Photo: "Woman's March" by Gordon-Shukwit. Taken on January 21, 2017 via Flickr
Photo: “Woman’s March” by Gordon-Shukwit (January 21, 2017) via Flickr

Wow! What a year it’s been so far, and judging by the daily news feeds across mainstream and social media – ‘it ‘ain’t over, not by a long shot,’ as the American’s might say.

While we continue to reel over the realities and future uncertainties of what ‘Brexit’ may pose (which for those of us unclear what this is somewhere between ‘soft’ and ‘hard’), the planet and its inhabitants have been dealt another blow with the election of the business tycoon, Donald J. Trump as the 45th President the United States.

It is impossible to ignore or turn off from these events. They continue to dominate the lives of all of us around the world. Even my 5-year old son comes home from school talking about American politics! The fear of the uncertainties that the future may pose is palpable on a global scale and heightened with misunderstandings and confusions around ‘post-truths’ and ‘alternative facts.’

The underbelly of the messaging since Brexit in June last year (at least the more public and hotly debated view) is the popular rise of the ‘far-right’ politics that is currently enveloping the world. This has (re)surfaced to our attention since Brexit, has been compounded with Trump and the mood is spreading across Europe with the anticipated elections in France in May and the rise of the National Front at the helm of Marine Le Pen.These ripples of political change are claimed to be sweeping throughout the western world. What has engulfed the debates is the public and unashamed racist, sexist, populist rhetoric that has promoted nationalism and isolationism. The public displays of hate in various parts of the US, UK and now Canada aligned to this is just as disturbing.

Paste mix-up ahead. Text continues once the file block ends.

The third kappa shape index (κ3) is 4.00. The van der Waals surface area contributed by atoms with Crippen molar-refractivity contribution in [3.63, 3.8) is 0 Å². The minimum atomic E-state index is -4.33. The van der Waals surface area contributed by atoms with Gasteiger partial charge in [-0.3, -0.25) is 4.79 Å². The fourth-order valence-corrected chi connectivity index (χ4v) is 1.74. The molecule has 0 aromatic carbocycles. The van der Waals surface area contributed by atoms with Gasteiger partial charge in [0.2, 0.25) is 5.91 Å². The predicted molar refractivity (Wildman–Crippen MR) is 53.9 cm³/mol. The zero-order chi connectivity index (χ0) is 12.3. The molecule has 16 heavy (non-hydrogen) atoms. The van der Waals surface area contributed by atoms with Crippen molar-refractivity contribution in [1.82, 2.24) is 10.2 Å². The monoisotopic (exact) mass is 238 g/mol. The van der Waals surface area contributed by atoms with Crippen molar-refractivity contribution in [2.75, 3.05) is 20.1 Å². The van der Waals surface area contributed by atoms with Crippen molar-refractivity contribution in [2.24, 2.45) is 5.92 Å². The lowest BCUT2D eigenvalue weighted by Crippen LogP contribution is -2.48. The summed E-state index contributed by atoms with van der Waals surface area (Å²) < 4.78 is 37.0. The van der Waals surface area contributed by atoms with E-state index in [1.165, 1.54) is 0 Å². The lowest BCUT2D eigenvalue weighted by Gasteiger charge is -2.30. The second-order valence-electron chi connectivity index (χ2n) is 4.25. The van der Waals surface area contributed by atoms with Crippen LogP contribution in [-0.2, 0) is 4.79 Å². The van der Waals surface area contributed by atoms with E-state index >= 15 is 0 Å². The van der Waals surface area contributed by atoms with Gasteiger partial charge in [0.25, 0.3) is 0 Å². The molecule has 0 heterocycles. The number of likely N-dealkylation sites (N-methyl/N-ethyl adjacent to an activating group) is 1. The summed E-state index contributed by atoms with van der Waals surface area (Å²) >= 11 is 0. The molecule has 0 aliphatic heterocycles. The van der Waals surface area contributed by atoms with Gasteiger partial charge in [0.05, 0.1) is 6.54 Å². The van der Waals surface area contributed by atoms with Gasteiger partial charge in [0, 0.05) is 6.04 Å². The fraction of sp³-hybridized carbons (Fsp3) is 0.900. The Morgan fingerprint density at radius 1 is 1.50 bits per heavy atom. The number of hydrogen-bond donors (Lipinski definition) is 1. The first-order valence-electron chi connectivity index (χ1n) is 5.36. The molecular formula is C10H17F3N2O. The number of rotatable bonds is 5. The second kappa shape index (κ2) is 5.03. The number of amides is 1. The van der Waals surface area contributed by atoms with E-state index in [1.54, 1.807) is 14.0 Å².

The impact of all of this on human rights and human development – and in particular women’s, minority and religious rights along with climate change will experience a set-back – or even perhaps a reversal if current trends continue.

It is no secret that President Trump is, for example:

  • anti-immigration in his continuing plan to ‘build a wall’ across the Mexico-US border, deporting millions of ‘illegal immigrants’ and prohibiting entry to ‘all’ Muslims.
  • has clearly defined himself as a climate change denier aiming in his first 100 days in office to “cancel” the Paris Climate Change Agreement, which seeks an international commitment to reduce global temperatures.
  • proposing to overturn the 1973 landmark decision, Roe vs Wade, which allows women to access legal abortions, control of planned parenthood, alongside his now public history of misogyny (hating/distrusting women), is bad news for women’s rights.